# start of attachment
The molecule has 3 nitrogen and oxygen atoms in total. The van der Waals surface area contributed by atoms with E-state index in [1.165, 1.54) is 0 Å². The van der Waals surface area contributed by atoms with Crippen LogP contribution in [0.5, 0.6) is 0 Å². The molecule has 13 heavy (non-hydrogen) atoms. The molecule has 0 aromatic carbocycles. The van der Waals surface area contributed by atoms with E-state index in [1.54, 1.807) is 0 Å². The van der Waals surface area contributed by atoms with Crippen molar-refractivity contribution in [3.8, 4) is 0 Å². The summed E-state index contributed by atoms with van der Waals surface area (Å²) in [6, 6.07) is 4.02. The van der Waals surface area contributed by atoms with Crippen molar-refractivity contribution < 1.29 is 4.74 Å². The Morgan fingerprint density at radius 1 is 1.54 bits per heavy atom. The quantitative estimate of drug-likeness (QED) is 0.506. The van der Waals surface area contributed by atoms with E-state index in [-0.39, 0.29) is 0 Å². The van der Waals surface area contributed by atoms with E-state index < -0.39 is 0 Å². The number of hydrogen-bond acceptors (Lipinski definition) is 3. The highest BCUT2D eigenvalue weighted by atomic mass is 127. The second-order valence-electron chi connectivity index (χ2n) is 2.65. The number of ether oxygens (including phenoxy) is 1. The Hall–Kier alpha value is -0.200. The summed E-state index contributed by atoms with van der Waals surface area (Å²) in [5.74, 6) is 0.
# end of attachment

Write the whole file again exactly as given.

The molecule has 3 nitrogen and oxygen atoms in total. The van der Waals surface area contributed by atoms with E-state index in [1.165, 1.54) is 0 Å². The van der Waals surface area contributed by atoms with Crippen LogP contribution in [0.5, 0.6) is 0 Å². The molecule has 13 heavy (non-hydrogen) atoms. The molecule has 0 aromatic carbocycles. The van der Waals surface area contributed by atoms with E-state index in [1.54, 1.807) is 0 Å². The van der Waals surface area contributed by atoms with Crippen molar-refractivity contribution in [3.8, 4) is 0 Å². The summed E-state index contributed by atoms with van der Waals surface area (Å²) in [6, 6.07) is 4.02. The van der Waals surface area contributed by atoms with Crippen molar-refractivity contribution < 1.29 is 4.74 Å². The Morgan fingerprint density at radius 1 is 1.54 bits per heavy atom. The quantitative estimate of drug-likeness (QED) is 0.506. The van der Waals surface area contributed by atoms with E-state index in [-0.39, 0.29) is 0 Å². The van der Waals surface area contributed by atoms with E-state index < -0.39 is 0 Å². The number of hydrogen-bond acceptors (Lipinski definition) is 3. The highest BCUT2D eigenvalue weighted by atomic mass is 127. The second-order valence-electron chi connectivity index (χ2n) is 2.65. The number of ether oxygens (including phenoxy) is 1. The Hall–Kier alpha value is -0.200. The summed E-state index contributed by atoms with van der Waals surface area (Å²) in [5.74, 6) is 0.